New Pokémon Snap – a Chill Photography Adventure
An easy entry point for Pokemon newbies
Plenty of new elements set it apart from the original
Photography controls can be awkward and frustrating
Fans of the original Pokémon Snap game, released on the Nintendo 64, will love what the New Pokémon Snap has brought to the series. For me, this was a venture into the wild unknown as I hadn’t played many Pokémon games previously.
It was like nirvana when I first captured a coveted photograph of the Pokémon I’d been hunting for in the Founja jungle. Whether I was searching for a Beautifly in its natural habitat, or waiting to see if the Pikipek glow at night too, New Pokémon Snap was an engaging and subtly thrilling adventure sim.
Positioning your camera to capture unusual behaviours, documenting every Pokémon you can come across and, of course, adding to your Photodex are the main aims of the game. While this setup veers from the typical Pokémon battle arena style game I’d seen before, it still perfectly projects the familiar ‘gotta catch ’em all’ sentiment.
The question is, does New Pokémon Snap brings more to the table than just being a carbon copy of its predecessor? That’s a lot to live up to for starters, as fans have been waiting 22 years for this sequel.
The Illumina Legend Behind the Snaps
My first question when I started New Pokémon Snap was what kind of story can they really give to a photography game?
I was pleasantly surprised by the Illumina legend narrative. It was neatly weaved not only through the opening but also through a lot of the aspects of gameplay. The legend goes like this…
Lental myths tell of formidable Pokémon that protected the region from a massive, mysterious disaster. Professor Mirror, essentially the guy your character is helping, has an idea he needs you to investigate. He thinks that a meteorite hit 2000 years prior, so big it would have caused terrible damage across a huge area. But despite ecological surveying, this incredible damage has never been found.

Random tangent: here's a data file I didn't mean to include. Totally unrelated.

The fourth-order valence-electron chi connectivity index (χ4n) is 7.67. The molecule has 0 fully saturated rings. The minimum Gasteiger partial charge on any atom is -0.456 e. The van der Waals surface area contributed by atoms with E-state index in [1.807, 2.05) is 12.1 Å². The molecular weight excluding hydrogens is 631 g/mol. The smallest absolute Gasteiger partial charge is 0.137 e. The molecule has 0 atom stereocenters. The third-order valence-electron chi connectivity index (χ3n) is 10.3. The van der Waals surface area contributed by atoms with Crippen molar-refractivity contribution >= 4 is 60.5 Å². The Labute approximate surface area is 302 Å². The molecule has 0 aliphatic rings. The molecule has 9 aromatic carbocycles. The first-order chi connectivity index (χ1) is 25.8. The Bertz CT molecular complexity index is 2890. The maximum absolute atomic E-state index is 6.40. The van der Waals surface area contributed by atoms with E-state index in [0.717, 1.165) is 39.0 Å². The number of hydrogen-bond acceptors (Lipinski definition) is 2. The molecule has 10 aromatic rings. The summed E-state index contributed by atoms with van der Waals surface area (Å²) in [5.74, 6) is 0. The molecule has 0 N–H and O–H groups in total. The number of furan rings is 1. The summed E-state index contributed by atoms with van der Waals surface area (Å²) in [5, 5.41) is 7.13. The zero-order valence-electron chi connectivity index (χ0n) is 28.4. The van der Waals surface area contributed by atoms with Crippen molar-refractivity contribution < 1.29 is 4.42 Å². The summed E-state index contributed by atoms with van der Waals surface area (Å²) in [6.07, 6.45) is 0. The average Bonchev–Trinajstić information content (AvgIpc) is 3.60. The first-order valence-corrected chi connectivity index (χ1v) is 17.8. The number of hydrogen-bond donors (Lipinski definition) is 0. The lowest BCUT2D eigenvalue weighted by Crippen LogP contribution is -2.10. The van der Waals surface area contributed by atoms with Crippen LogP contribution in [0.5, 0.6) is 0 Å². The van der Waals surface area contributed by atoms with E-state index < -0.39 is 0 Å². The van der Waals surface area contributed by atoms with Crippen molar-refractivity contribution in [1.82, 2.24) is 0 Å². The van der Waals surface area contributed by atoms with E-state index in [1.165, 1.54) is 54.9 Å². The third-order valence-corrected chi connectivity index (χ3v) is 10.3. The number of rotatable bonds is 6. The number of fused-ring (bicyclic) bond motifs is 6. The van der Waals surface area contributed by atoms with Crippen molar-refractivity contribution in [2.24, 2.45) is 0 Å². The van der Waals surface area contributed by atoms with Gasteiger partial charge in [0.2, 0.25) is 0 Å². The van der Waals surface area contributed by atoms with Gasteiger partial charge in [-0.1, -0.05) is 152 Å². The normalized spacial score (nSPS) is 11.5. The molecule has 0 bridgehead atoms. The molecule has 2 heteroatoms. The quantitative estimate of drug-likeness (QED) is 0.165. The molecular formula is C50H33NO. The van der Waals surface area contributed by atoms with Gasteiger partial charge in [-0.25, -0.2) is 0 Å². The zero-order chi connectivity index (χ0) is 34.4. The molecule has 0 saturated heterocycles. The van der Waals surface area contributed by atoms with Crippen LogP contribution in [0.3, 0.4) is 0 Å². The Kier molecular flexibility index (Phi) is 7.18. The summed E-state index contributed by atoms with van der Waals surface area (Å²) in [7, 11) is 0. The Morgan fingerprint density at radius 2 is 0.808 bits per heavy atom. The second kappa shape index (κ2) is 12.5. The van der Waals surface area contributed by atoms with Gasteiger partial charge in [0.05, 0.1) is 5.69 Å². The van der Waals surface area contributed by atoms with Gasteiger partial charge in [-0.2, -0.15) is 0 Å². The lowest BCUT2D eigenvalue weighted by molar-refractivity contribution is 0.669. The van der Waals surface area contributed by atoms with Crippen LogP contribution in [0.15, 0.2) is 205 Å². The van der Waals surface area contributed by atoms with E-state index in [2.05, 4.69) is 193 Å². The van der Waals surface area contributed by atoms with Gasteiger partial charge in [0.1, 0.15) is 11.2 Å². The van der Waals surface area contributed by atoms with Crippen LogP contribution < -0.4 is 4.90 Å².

It’s the player’s job to investigate the historical mystery of Lental, where Pokémon have been reported to glow at night.
This pursuit of a mystery spurred me on in my photography, giving it a deeper layer of intrigue further than just building my Photodex as much as possible. To help Professor Mirror, I sought out common and unusual Pokémon alike, taking snaps of them in natural habitats doing their natural (very cute) behaviours. Along with this, is the challenge to get Pokémon doing unusual things. Even more important, is the hunt to find glowing Pokémon.
This storyline progresses in a surprisingly satisfying way. In the latter part of the game, I travelled to a kind of creepy underground cave where we found evidence of the Tellur Meteorite. This proved Professor Mirror’s theory and made the search for the Illumina Pokémon even more urgent.
Story spoilers ahead so read on at your peril… At the close of the main narrative, my absolute favourite moment happens. I met Xerneas, the original Illumina Pokémon. Xerneas apparently brought together six of the strongest Pokémon. When the meteorite hit, the six Illumina Pokémon drew together in a large circle and protected the people of the Lental region from the strike.
Xerneas had been sleeping and recovering ever since, causing the soft glow of some of the Pokémon in the area.
A Mostly Point-and-Shoot Experience
In essence, New Pokémon Snap has the same basis as the previous game. You take photos across courses and aim to take high rated snaps of each and every Pokémon native to that particular area. At face value, I didn’t think it sounded all that interesting, especially since you explore each area on-rails. This is no open-world explorer, that’s for sure.
From the Store
I did have to eat my words by the time I got invested in the mechanics of the game, though. There are several elements that come together to make this a truly gorgeous-looking and engaging game.
The environments in New Pokémon Snap do wonders to showcase the considerable improvement in graphics since the original game.
From the lush green Lentas park to the blustery desert planes, I was always impressed by the way this game held true to the Pokémon styling while still delivering some beautiful, detailed environments.